In most lumbar fusion surgery procedures, the spine surgeon makes an incision in the abdomen and approaches the spine from the front. The problematic spinal disc— usually the cause of low back pain —is removed. Because the spinal disc provides height and support for the spine, the space that is left once the disc is removed is filled with either bone or a bone-like substance. A bit of synthetic or allograft bone may be used. Once the bone or a bone-like substance is placed, the two spinal bones are joined with screws, plates, and rods. This instrumentation holds the bones in place while the fusion actually fuses or knits together.
Lumbar fusion surgery may be recommended to treat a variety of conditions. Indeed, spinal fusion may be used to treat any number of lower spine problems that cause pain, weakness, numbness, or spinal instability. Unless the patient requires immediate surgery — e.g., fractured vertebra, cauda equina syndrome, etc. — conservative, non-surgical treatments are tried first. If conservative treatments fail to provide symptom relief, spine surgery is indicated.
Back problems treated by lumbar fusion include:
Herniated lumbar disc
Degenerative disc disease
Fractured vertebra (spinal bone)
Tumor (bone cancer or cancer that has metastasized to bone)
Interestingly, spinal fusion was popularized in the early 1900s as a treatment for bone lesions that occur during tuberculosis. In modern times, degenerative disc disease is one of the leading indications for lumbar fusion surgery.
Lumbar fusion surgery usually takes between three and five hours. The procedure is performed while the patient is under general anesthesia. It takes time to properly place the instrumentation (screws, rods). Patients are moved to a post-anesthesia care unit and will likely stay in the surgical center for about 12 to 18 hours.
While the incisions/scars you will see after lumbar fusion surgery are relatively small, the spine surgery procedure is actually quite involved, and recovery can take some time. Remember that the bone needs to heal for the fusion to actually “fuse” if you have ever broken a bone, you know that the bone knitting process takes time. The same thing occurs after spinal fusion surgery.
Recovery Time Patients must avoid certain physical activities for the first week or two after surgery. Things like driving, lifting, twisting, bending, or any form of physical exertion during early lumbar fusion surgery recovery can injure the fusion and interfere with healing. Walking, however, is good and important to do after surgery. The spine surgeon or physical therapist will teach the patient how to walk and move safely during early recovery.
If everything is proceeding well after the first several weeks of lumbar fusion surgery recovery, the patient may be able to participate in a course of physical therapy. A physical therapy program can help patients who have had recent lumbar fusion surgery to regain strength, stamina, and a certain degree of flexibility. The physical therapist and spine surgeon will carefully follow the patient’s progress and (slowly) increase the intensity of physical activity as healing progresses.
Usually around three months after lumbar fusion surgery, the spine surgeon will order an X-ray and CT scan of the lower back to see if the spinal fusion is healing properly. This about the time that physical therapy becomes central to overall recovery and several daily activities can be restarted.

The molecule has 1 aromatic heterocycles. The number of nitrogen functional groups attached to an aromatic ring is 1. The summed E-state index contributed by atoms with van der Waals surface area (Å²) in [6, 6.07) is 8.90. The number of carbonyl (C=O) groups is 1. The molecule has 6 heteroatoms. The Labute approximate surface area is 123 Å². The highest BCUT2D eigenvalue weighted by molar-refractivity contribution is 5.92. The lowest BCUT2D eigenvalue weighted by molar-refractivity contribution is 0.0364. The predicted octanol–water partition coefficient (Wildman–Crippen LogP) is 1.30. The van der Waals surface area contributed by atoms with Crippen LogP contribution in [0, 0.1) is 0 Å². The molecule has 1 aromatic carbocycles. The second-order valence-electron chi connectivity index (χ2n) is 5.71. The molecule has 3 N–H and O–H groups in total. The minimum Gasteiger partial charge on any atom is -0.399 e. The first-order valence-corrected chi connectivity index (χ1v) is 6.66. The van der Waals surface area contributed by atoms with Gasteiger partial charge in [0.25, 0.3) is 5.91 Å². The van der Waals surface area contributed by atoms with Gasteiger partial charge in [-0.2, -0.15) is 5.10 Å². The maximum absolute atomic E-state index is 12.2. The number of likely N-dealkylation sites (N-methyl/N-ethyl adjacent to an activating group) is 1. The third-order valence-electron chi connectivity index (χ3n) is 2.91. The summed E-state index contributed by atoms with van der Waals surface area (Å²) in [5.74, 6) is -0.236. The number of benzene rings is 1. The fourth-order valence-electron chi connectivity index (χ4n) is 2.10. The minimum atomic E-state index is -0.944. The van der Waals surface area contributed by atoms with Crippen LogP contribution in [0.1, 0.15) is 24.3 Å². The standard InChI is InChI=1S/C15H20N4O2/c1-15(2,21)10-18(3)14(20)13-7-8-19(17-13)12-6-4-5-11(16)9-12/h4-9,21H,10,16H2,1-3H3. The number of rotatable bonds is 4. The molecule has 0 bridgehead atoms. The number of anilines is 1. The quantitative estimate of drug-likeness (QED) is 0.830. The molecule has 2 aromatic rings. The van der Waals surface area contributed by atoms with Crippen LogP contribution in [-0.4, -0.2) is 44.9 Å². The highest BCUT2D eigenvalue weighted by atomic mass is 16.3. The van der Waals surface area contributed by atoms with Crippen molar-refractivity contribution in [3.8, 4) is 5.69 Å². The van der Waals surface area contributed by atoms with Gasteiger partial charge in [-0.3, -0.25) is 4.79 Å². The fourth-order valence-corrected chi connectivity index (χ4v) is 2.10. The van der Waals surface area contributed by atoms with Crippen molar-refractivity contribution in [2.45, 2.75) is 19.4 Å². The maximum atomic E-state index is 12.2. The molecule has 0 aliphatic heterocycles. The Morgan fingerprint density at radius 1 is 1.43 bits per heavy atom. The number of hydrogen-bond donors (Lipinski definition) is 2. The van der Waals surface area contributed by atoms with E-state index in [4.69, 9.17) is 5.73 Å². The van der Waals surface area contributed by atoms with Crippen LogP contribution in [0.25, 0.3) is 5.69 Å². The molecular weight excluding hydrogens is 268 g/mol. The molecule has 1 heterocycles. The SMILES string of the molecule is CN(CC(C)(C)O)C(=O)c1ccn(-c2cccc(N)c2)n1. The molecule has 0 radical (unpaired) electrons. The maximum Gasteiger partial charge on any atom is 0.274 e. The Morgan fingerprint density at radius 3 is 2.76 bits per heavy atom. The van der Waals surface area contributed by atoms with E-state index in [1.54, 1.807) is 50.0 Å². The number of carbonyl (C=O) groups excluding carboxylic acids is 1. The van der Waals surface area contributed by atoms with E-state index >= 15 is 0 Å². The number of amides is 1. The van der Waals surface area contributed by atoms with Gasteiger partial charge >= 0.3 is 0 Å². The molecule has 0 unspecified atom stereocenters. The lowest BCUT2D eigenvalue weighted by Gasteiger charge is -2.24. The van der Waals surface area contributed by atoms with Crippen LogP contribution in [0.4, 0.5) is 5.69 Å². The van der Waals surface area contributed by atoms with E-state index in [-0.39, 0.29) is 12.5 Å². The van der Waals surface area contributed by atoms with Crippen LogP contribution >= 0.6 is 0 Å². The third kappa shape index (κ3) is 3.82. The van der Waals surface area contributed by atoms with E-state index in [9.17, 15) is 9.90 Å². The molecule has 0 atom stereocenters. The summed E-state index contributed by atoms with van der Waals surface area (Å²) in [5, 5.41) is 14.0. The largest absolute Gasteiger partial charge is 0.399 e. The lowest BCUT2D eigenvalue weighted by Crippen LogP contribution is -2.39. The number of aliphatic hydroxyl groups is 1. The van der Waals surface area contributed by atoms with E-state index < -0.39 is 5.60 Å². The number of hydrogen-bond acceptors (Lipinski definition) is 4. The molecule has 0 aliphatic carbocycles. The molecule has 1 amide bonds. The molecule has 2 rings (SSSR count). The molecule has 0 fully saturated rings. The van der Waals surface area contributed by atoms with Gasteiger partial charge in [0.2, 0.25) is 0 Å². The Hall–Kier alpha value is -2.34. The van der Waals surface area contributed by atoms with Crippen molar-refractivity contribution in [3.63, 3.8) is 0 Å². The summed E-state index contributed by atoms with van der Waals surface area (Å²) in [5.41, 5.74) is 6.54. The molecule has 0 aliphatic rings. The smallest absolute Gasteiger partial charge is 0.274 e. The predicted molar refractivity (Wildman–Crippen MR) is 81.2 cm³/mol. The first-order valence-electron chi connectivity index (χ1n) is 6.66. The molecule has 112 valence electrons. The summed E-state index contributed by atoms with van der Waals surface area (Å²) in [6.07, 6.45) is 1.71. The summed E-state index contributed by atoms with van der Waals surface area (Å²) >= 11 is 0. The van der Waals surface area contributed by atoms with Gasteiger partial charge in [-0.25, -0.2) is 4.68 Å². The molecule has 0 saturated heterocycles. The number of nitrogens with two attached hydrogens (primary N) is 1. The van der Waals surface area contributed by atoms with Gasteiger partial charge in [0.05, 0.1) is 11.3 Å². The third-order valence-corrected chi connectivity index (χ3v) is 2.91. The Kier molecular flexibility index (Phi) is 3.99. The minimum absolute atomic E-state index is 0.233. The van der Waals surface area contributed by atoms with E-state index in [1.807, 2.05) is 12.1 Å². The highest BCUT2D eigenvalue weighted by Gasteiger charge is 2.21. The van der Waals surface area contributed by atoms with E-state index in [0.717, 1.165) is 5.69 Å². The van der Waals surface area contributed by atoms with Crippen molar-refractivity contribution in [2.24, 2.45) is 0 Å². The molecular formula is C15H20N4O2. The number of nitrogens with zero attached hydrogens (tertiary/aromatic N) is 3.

Of note, patients may not be able to return to full activity for six months after lumbar fusion surgery and perhaps as long as one year.
Expectations: pain and rehabilitation
The pain will usually be treated with opioids for a short time and then acetaminophen or ibuprofen/naproxen afterward.
As with any surgery, lumbar fusion surgery is associated with certain risks. Some of the risks associated with lumbar fusion surgery are:
Continuing Or Recurring Symptoms
Lumbar spinal fusion is not always successful in relieving pain or symptoms. A small portion of patients may not achieve the pain relief they were expecting.
Infection is a risk with any invasive procedure, but antibiotics usually prevent or treat infection. Infection within the fusion can be more serious, however.
Patients usually lose very little blood during lumbar fusion surgery; however, blood loss is a possible risk.
Pseudoarthrosis is the medical term for a lumbar fusion procedure that did not fuse into solid bone. Pseudoarthrosis is uncommon but is more likely to occur in patients who smoke, have poorly controlled diabetes, or place too much strain on the lower back too early in the recovery process.
Nerve Or Blood Vessel Damage
While very rare, lumbar spinal fusion surgery is performed near the spinal cord, nerves, and spinal blood vessels. Therefore, nerve damage is a possible risk of lumbar fusion surgery.
In rare cases, the screws used to hold the rods and plates may move out of position or break.
Benefits: How Well It Works.
Lumbar fusion surgery is successful in a majority of patients. The new bone successfully fuses in 85% to 95% of patients. Complication rates of lumbar fusion surgery range from 7% to 23%, though this includes serious and non-serious or temporary/treatable complications. Clinical success – that is, a substantial reduction in symptoms – varies from 60% to 95% with modern approaches.
Why You Should Consider Getting A Lumbar Fusion Surgery
When certain forms of low back pain do not resolve with oral pain medicines, physical therapy, injections, or other conservative treatments, spine surgery is reasonable option. While most patients who need lumbar spine surgery should first consider lumbar artificial disc replacement, some patients will not be candidates. Thus, people who have persistent low back pain and do not qualify for artificial disc replacement should consider lumbar spinal fusion.
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